Am I ever going to take a decent photo again? That was the disturbing thought rattling around my head as my wife and I left our holiday cottage near Wast Water. I was reflecting on what had been a disappointing three weeks in the Lake District. At best, the autumn colour during our trip in October and November 2018 could be described as patchy. It had been particularly poor near our accommodation at Buttermere, Keswick and Wast Water. The colour had been impressive when we visited Coniston Water and Tarn Hows, but that was pretty much it. To make matters far worse, there had been very little frost, lots of plain skies and an abundance of hazy sunshine. I had put in a fair amount of graft for an out of shape old-ish bloke and barely had anything to show for it. In truth I was uncharacteristically disheartened by it all.
Fortunately, we still had a week left in the Lakes, based at Pooley Bridge at the north end of Ullswater. On the way there, we stopped at Keswick to pick up some food. I took the opportunity to pop into Stuart McGlennon’s tiny photographic gallery/shop, which a fellow photographer had recommended. It wasn’t too busy and as well as admiring the prints on display, I was able to have a long chat with Stuart, which rather boosted my flagging enthusiasm.
After we arrived at our holiday cottage, I made a short trip to check out a viewpoint over Ullswater. The weather was typical for this holiday, mild with very hazy sunshine and once again there were no keepers from the session. When I returned to my car after sunset, I realised that the temperature had dropped substantially during the hour or so I had been out walking. There was no wind and the conditions were promising for a cloud inversion the next morning. Of course I had thought that many times before, only for the temperature to rise overnight or the wind to pick up.
Returning to our cottage I checked the weather forecast on a few websites, none of which were promising. But these forecasts hadn’t reflected the drop in temperature that I had witnessed and I reckoned that I might have a better insight into the micro-climate around Ullswater. I decided to go to Yew Crag for sunrise the next morning. I had been there once before and thought that it would be a good spot to observe a cloud inversion over Ullswater, should one occur. I cleaned my lenses and filters, laid out my clothes and went to bed early.
The next morning, I had a quick breakfast and headed out at about 05.45, slightly ahead of schedule. After driving a few miles through the darkness, I could just make out a blanket of mist ahead, suspended over Ullswater. I started to get a little bit excited. On reaching the car park near Aira Force, I changed into my walking boots, donned my head torch and headed off in anticipation.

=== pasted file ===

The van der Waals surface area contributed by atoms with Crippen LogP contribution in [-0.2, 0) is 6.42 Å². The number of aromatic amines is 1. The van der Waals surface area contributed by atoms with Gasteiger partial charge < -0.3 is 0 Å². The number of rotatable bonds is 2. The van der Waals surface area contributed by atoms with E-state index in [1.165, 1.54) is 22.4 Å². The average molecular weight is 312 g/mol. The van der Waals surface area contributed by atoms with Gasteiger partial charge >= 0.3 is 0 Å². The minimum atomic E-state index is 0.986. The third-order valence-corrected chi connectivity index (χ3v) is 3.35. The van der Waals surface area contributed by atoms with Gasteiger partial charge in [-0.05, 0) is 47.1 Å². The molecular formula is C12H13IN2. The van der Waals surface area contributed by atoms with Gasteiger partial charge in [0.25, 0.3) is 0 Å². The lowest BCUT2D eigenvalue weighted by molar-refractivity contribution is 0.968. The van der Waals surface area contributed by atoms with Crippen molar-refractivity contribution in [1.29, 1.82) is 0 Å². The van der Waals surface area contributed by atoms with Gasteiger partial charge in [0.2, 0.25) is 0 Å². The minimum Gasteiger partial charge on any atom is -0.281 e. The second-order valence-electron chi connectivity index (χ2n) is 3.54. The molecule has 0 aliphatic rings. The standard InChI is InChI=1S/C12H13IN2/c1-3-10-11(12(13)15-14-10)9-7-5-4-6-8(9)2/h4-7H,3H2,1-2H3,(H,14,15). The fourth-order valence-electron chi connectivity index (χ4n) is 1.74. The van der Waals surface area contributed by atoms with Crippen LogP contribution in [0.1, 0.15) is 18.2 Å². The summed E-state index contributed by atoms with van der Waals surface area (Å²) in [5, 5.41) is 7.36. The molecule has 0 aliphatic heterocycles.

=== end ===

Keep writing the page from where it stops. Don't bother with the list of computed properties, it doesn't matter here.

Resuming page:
I walked through the woods and onto the southern slopes of Green Hill. I climbed steadily, adjacent to a massive cloud inversion on my right. I had my usual kit with me: a Canon 5DSR with 16-35, 24-70 and 100-400mm zoom lenses, ND grads, a polarising filter and carbon fibre tripod. I walked steadily until I was in position at Yew Crag shortly after 07.00.
The mist formed a huge wall, completely obscuring the view over the lake. I would have to wait before the sun rose above the hills to the east and started to burn off the mist. I sat and ate my second breakfast of the day.
When I eventually started shooting, I used the full width of my 16-35 lens to get a composition. I set the aperture to my usual f11, small enough to produce a starburst effect around the sun and shot using different exposures. These images could be blended in Photoshop to control the high contrast scene. A while later and the mist started to clear in patches to the north-east. I isolated a group of trees using the long end of the 100-400 and took a series of images as the mist swirled around the trees. I shot another set when an obliging crow flew past.
When the mist started to lift and move more quickly, I kept looking around to see where the best photo opportunities arose. I noticed that the only tree to have retained its golden autumnal colour occasionally emerged out of the mist. I pressed the shutter whenever this happened, adding a polarising filter to enhance the colour. The mist then started to clear rapidly in the distance and I needed a wider view.
To avoid wasting time changing the lens, which would risk missing the shot, I zoomed out and took a panorama of two vertical shots to squeeze in the desired composition. The mist soon disappeared altogether to reveal clear skies. The photo opportunities had evaporated along with the mist, or so I thought. I started to walk back towards the car park, pausing only to admire the classic view towards Glenridding, as the first Ullswater Steamer of the day made its way up the lake. I took no photos of this scene today though. As I reached the woods around Aira Force, I decided to make a short detour to see the waterfall, but again I took no photos in what was now quite harsh light.
I hadn’t walked much further when I noticed a big, bald oak tree set against a wonderful background. I don’t do much black and white work, but I figured that even I would be able to make these limited tones work in mono. I took a three shot horizontal panorama with the big lens.
I returned to Pooley Bridge, very glad that I had persevered in spite of my photographic dry patch of the previous three weeks. With some good fortune, I had come away with a bunch of images that I thought were, by my own modest standards, not too shabby at all.
If you take only one thing away from this story it should perhaps be
The above article was first published in the November 2020, RPS Landscape Group newsletter. You can find more articles written by RPS Landscape Group Members in Landscape Group newsletters and magazines here